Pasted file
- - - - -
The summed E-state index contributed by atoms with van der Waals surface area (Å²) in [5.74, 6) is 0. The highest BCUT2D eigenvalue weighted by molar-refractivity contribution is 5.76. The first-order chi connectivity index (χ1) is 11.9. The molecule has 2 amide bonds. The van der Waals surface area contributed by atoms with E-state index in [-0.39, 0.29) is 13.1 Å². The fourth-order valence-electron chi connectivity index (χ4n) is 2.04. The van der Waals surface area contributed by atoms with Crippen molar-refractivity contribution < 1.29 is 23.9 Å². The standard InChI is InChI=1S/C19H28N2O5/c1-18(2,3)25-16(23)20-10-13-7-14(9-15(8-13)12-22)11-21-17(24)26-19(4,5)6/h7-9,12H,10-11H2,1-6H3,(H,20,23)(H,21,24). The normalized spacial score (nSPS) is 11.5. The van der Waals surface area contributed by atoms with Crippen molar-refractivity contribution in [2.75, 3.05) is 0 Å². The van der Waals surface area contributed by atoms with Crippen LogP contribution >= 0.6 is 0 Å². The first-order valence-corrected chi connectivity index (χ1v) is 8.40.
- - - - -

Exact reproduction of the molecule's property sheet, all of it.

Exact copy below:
The summed E-state index contributed by atoms with van der Waals surface area (Å²) in [5.74, 6) is 0. The highest BCUT2D eigenvalue weighted by molar-refractivity contribution is 5.76. The first-order chi connectivity index (χ1) is 11.9. The molecule has 2 amide bonds. The van der Waals surface area contributed by atoms with E-state index in [-0.39, 0.29) is 13.1 Å². The fourth-order valence-electron chi connectivity index (χ4n) is 2.04. The van der Waals surface area contributed by atoms with Crippen molar-refractivity contribution < 1.29 is 23.9 Å². The standard InChI is InChI=1S/C19H28N2O5/c1-18(2,3)25-16(23)20-10-13-7-14(9-15(8-13)12-22)11-21-17(24)26-19(4,5)6/h7-9,12H,10-11H2,1-6H3,(H,20,23)(H,21,24). The normalized spacial score (nSPS) is 11.5. The van der Waals surface area contributed by atoms with Crippen molar-refractivity contribution in [2.75, 3.05) is 0 Å². The van der Waals surface area contributed by atoms with Crippen LogP contribution >= 0.6 is 0 Å². The first-order valence-corrected chi connectivity index (χ1v) is 8.40.